Rep. Joe Donnelly, D-2nd, said Tuesday he favors extending by one year the income-tax cuts scheduled to expire at year's end.
His Republican opponent for a Senate seat from Indiana contends Donnelly is tardy in his support of extending the temporary tax reductions passed under President George W. Bush.
State Treasurer Richard Mourdock said in a statement that Donnelly had been "silent" for months on the demands by President Obama and top congressional Democrats to increase taxes for households earning more than $250,000 a year as a way of reducing the federal budget deficit.
"Sorry, Congressman Donnelly, no one is buying your 'Joe come lately' routine," Mourdock said.
Mourdock said the tax cuts should be made permanent, and he challenged Donnelly to take the same position.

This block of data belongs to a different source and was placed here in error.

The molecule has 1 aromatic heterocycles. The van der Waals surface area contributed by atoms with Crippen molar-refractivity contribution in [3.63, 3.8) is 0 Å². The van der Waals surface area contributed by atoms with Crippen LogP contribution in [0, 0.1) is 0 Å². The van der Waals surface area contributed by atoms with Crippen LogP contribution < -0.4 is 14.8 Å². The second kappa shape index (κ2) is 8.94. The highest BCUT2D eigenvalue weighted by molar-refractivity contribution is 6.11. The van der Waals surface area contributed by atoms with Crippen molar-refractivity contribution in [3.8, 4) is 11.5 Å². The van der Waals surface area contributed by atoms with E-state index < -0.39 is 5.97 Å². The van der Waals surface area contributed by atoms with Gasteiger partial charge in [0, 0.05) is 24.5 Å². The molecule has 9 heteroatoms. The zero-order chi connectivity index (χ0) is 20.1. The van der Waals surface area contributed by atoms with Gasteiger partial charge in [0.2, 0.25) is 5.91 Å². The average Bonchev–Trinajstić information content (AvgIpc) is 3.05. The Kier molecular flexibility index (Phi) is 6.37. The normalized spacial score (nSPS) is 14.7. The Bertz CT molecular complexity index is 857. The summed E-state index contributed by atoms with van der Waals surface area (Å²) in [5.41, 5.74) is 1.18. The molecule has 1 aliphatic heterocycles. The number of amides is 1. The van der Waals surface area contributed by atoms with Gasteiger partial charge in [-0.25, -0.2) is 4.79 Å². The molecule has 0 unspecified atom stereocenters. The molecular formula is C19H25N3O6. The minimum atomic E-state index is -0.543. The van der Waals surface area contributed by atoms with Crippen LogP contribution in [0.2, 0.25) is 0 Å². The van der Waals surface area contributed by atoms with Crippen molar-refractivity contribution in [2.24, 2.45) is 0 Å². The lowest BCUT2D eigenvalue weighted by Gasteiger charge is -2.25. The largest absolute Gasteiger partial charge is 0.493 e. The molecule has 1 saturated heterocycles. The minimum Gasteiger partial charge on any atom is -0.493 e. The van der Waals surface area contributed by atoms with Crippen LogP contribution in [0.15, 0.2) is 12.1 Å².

Donnelly said in an earlier statement: "Given our continued economic challenges, now is the time to keep tax rates low. The last thing our economy can afford is more uncertainty as the fiscal cliff approaches. That's why I support a one-year extension of all of the tax rates."
"Fiscal cliff" is the term being applied to a potential economic crisis if the tax cuts expire at the same time that $1 trillion in federal spending cuts are scheduled to begin.